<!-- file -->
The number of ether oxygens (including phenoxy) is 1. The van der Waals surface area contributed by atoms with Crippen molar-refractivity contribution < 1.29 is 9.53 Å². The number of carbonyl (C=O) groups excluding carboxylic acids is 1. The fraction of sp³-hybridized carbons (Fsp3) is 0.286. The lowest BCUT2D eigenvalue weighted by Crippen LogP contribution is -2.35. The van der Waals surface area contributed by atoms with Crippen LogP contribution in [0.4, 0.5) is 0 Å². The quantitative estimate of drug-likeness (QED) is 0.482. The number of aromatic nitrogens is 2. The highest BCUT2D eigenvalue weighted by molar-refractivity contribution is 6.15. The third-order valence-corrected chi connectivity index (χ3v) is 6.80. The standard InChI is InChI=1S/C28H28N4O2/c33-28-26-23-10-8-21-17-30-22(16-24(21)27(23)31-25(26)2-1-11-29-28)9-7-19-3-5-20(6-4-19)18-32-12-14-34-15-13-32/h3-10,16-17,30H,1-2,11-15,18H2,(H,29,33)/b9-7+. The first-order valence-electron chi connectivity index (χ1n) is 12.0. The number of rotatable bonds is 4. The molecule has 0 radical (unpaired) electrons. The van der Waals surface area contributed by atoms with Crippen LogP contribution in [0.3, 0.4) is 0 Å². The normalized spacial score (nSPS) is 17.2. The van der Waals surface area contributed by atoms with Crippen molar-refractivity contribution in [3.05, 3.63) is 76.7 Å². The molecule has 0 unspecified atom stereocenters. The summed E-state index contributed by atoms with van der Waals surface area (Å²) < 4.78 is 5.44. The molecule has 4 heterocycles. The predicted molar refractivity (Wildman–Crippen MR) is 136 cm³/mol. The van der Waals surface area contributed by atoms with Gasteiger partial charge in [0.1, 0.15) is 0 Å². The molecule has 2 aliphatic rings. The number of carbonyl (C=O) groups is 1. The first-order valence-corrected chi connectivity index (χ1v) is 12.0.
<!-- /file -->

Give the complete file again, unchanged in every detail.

The number of ether oxygens (including phenoxy) is 1. The van der Waals surface area contributed by atoms with Crippen molar-refractivity contribution < 1.29 is 9.53 Å². The number of carbonyl (C=O) groups excluding carboxylic acids is 1. The fraction of sp³-hybridized carbons (Fsp3) is 0.286. The lowest BCUT2D eigenvalue weighted by Crippen LogP contribution is -2.35. The van der Waals surface area contributed by atoms with Crippen LogP contribution in [0.4, 0.5) is 0 Å². The quantitative estimate of drug-likeness (QED) is 0.482. The number of aromatic nitrogens is 2. The highest BCUT2D eigenvalue weighted by molar-refractivity contribution is 6.15. The third-order valence-corrected chi connectivity index (χ3v) is 6.80. The standard InChI is InChI=1S/C28H28N4O2/c33-28-26-23-10-8-21-17-30-22(16-24(21)27(23)31-25(26)2-1-11-29-28)9-7-19-3-5-20(6-4-19)18-32-12-14-34-15-13-32/h3-10,16-17,30H,1-2,11-15,18H2,(H,29,33)/b9-7+. The first-order valence-electron chi connectivity index (χ1n) is 12.0. The number of rotatable bonds is 4. The molecule has 0 radical (unpaired) electrons. The van der Waals surface area contributed by atoms with Crippen LogP contribution in [0.3, 0.4) is 0 Å². The normalized spacial score (nSPS) is 17.2. The van der Waals surface area contributed by atoms with Crippen molar-refractivity contribution in [3.05, 3.63) is 76.7 Å². The molecule has 0 unspecified atom stereocenters. The summed E-state index contributed by atoms with van der Waals surface area (Å²) < 4.78 is 5.44. The molecule has 4 heterocycles. The predicted molar refractivity (Wildman–Crippen MR) is 136 cm³/mol. The van der Waals surface area contributed by atoms with Gasteiger partial charge in [0.1, 0.15) is 0 Å². The molecule has 2 aliphatic rings. The number of carbonyl (C=O) groups is 1. The first-order valence-corrected chi connectivity index (χ1v) is 12.0.